The phrase “we have been invited to participate in ‘client X’s’ eAuction” is guaranteed to be met with a series of groans within many law firms. In part, this is due to a fear of unknown, but also the more justifiable fear of one’s legal services being ‘commoditised’ where price is seen as the sole determinant of value. Yet, it is something that we need to get used to.
Many major corporate, banking and other sophisticated law firm clients are now resorting to using this process as a means to further drive down cost – either as part of a panel process or on specific matters. Over the last few months the wider legal press has carried a number of articles on this theme, including one about the recent Société Générale eAuction process which stood out if only because one Magic Circle law firm explicitly refused to participate in the process itself.
But what is the actual intent of an eAuction? If used well, it is no more than a tool to help complement the broader procurement process and is one which is purely focused on the price component of the selection decision. In many respects it is there to compress the commercial negotiationprocess only. As such, it is a valuable tool to many legal operations, procurement and law department leaders. However, if used as the soledeterminant of law firm selection (as one other major bank recently did) it can often fail, resulting in a collection of low cost (and potentially lower value) providers.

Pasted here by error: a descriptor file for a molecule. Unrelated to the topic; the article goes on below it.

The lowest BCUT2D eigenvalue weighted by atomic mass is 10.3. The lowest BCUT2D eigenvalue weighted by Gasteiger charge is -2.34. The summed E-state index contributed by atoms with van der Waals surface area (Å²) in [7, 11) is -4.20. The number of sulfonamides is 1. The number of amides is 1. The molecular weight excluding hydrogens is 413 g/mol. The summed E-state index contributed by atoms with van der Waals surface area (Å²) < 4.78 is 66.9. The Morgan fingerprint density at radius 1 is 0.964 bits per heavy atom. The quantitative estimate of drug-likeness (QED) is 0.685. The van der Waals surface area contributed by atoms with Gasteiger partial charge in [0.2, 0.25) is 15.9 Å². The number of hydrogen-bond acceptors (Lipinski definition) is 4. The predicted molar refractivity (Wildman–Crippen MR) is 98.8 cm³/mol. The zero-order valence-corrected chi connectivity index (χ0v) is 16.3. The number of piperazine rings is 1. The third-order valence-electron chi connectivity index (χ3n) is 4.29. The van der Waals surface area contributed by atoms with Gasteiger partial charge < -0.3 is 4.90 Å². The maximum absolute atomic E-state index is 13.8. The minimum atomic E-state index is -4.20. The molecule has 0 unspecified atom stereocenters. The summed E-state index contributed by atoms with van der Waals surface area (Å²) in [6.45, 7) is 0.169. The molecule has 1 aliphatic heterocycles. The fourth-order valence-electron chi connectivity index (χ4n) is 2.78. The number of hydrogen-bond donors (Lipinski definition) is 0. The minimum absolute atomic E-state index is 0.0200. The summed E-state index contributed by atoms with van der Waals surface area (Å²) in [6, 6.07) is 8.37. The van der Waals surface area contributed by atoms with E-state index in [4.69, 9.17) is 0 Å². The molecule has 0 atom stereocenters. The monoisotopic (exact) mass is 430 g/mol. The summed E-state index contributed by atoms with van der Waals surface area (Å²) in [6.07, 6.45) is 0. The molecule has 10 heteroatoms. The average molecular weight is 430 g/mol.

A number of other challenges also exist. First, as with any auction, the need to ensure there is a clear description of the services being bid on is key. This may be easy with a book or CD, less so with legal services. A clear scope of services required is therefore essential.
Second, it’s vital that there is integrity in the bids received. There have been many recorded instances where bids received were clearly not comparable due to the respective bidders’ understanding of scope leading to wide variations in price for the provision of the supposed ‘same’ legal service.
Having been part of the initial wave of procurement advocates for this type of approach in the very early ‘noughties’ and working with a number of clients at that time to adopt eAuction processes to their purchasing spend I’ve seen a fair share of successes and also a few blips along the way.
So how can law firms rise to the challenge? Without providing chapter and verse, here are few things you should focus on.
(1) Preparation is key. Not just for the auction itself - I participated in a client eAuction that ‘end to end’ lasted 3 days across 17 jurisdictions, 10 experience levels and 8 time-zones with sleeping bags and food supplies to the ready - but also in demonstrating your value to your clients well in advance of any commercial discussions. Build your client advocates early and often so they fully understand and appreciate the value you deliver to them before price enters the equation.
(2) You don’t need to come ‘first’. Working out who you are bidding against and working out your eAuction strategy (yes, you do need one) will help mitigate random discounting.
(3) Know your ‘walk-away’ point . . . and keep to it! Don’t get caught up in the emotion of the event and seek to ‘win’ at all costs. Having a clear plan of what you can and cannot discount further (and impact on profit) is critical. When you reach your limit STOP.
Remember that ultimately you need to create greater value for your clients and capture a fair share of that value for yourself. eAuctions often challenge this dynamic.
Do you know your walk-away point?